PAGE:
The relationship between faith and society has always been a matter of keen debate. There are those that have valued faith for the ethical and moral authority it yields, while others have singled it out as a source of conflict and bloodshed.

Using the definite article, the author asserts that, according to Fatimi philosophy, the spiritual and temporal worlds are like twins. In order to understand this relationship, it is first necessary to comprehend what dīn is, and how it differs from sharia. Imam Ahmed al-Mastur AS writes, ‘Dīn is for a group of people to obey one leader.’ Obedience requires directives that either prescribe or proscribe an act, which in turn necessitate codes of conduct, laws and statutes. These directives and the laws upon which they are based constitute sharia. Thus, although the sharia of various prophets may differ, their dīn has always remained one. Regardless of the variations between sharias due to the needs of the day and age, respective prophets laid them down with the ultimate intention of bringing about the betterment of both dīn and dunyā and to secure the salvation of souls from the hardships they face in this world. Therefore, a reluctance to comply with the tenets of dīn would invariably compromise the functioning of dunyā.

There are two parts to dīn. The first, and most important, is the set of beliefs which one subscribes to. The second, an extension of this belief, are the words and actions which manifest themselves as a result of these beliefs. Imam Mohammed al-Baqir AS captures the essence of these beliefs, words and actions by stating, ‘Dīn is nought but love.’ It is love that drives one’s commitment to adhere to the directives and tenets laid down by sharia which in turn leads to prosperity and harmony prevailing in the world. Likewise, another Fatimi source lists 18 meanings of dīn, by virtue of which it is considered the fountainhead of all that is good. Finally, it is also stated that the prevalence of good in this world is due to two traits: dīn and having a sense of shame.

Dunyā, the temporal world, is likened to a place that one passes through. It is not a permanent residence, but is similar to a mother’s womb where a child remains until his or her organs and limbs have developed and the child is ready to enter the outside world. In other metaphors, the body is likened to a ship, vessel or bridge that brings the soul to the shores of the hereafter. The soul’s time in this world is only so that it attains perfection and is able to ascend to a higher plane of existence. Due to dunyā’s potential in affording man an eternal life in the hereafter, its spatial and temporal values are unmatched and is thus given the privilege of being deemed as dīn’s twin. This status of dunyā has been expounded upon by Amirul Mumineen AS in one of his sermons and is dealt with by the author in subsequent verses of this book.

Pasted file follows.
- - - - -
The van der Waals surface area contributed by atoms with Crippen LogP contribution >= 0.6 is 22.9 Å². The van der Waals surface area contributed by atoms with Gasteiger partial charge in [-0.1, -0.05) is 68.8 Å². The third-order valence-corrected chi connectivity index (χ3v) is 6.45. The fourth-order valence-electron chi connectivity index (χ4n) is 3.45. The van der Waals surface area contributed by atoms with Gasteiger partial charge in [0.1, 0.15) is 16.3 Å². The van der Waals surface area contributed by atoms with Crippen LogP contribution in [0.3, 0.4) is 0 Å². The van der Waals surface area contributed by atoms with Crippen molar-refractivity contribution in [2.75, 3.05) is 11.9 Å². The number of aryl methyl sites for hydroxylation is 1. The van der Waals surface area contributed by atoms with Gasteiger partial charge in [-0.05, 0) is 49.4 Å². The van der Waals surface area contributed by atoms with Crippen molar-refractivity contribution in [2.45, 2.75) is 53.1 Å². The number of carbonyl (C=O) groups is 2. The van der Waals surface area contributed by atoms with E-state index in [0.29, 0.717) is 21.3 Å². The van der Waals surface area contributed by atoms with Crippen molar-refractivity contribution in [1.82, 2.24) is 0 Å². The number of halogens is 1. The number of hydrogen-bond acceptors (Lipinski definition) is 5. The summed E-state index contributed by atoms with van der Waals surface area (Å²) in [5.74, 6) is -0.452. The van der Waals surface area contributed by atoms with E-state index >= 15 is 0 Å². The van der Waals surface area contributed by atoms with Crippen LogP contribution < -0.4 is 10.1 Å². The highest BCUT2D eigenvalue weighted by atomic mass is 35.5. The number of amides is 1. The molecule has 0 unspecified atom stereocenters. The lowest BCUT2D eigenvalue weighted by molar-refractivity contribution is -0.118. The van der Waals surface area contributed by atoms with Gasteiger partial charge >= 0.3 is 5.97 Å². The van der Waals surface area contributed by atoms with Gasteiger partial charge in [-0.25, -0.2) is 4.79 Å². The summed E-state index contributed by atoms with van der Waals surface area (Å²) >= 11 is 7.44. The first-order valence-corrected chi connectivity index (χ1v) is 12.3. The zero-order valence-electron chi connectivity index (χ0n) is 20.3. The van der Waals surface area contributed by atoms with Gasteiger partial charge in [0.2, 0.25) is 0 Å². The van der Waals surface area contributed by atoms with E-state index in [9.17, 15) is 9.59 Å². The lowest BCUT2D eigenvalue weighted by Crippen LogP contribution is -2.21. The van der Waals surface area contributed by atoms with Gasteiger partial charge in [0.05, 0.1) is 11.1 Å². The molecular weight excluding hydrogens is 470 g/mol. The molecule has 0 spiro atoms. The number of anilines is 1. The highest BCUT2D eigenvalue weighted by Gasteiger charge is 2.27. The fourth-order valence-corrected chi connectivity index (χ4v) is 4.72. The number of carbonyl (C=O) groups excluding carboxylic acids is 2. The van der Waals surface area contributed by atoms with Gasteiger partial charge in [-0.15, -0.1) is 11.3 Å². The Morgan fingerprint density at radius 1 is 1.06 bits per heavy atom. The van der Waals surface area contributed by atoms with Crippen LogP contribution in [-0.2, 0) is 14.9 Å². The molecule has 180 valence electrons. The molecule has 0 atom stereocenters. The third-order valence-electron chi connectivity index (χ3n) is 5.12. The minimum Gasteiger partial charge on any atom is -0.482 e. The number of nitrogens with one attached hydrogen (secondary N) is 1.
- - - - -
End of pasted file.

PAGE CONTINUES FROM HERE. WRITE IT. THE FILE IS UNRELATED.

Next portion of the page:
The word, ‘twins’, instantly conveys to the reader a sense of exactness and equal importance. Descriptions of the spiritual and temporal realms often refer to various pairs. For instance, the corporeal body is often linked to the immaterial soul and temporal wealth is often juxtaposed with spiritual knowledge. However, the word ‘twins’ has been reserved for the relationship between these two realms. The use of a simile encourages one to contemplate the dimensions of this comparative relationship and the parallels which exist between the two. This commentary focuses on three aspects: the common origins of dīn and dunyā, similar or identical features between the two and sibling relationships.

The fact that all twins have a shared parentage alludes to the fact that the Creator of dīn and the Creator of dunyā is one and the same. He sent various prophets with their respective sharias in order to secure the betterment of both dīn and dunyā. Fatemi philosophy clearly delineates that ʿibāda is not restricted to namaz and sawm, but encompasses the betterment of both the spiritual and temporal worlds. Whoever perseveres for the betterment of both or even one of the two will be duly rewarded by Allah, for He is the benefactor of both realms. The dearest of His servants is the one who strives for the advancement of his fellow beings and the development of both worlds. It is inconceivable that a guardian or anyone entrusted with the care of twins would neglect one and attend only to the other, likewise neglecting dīn and focusing solely on dunyā, or vice versa, is equally unthinkable.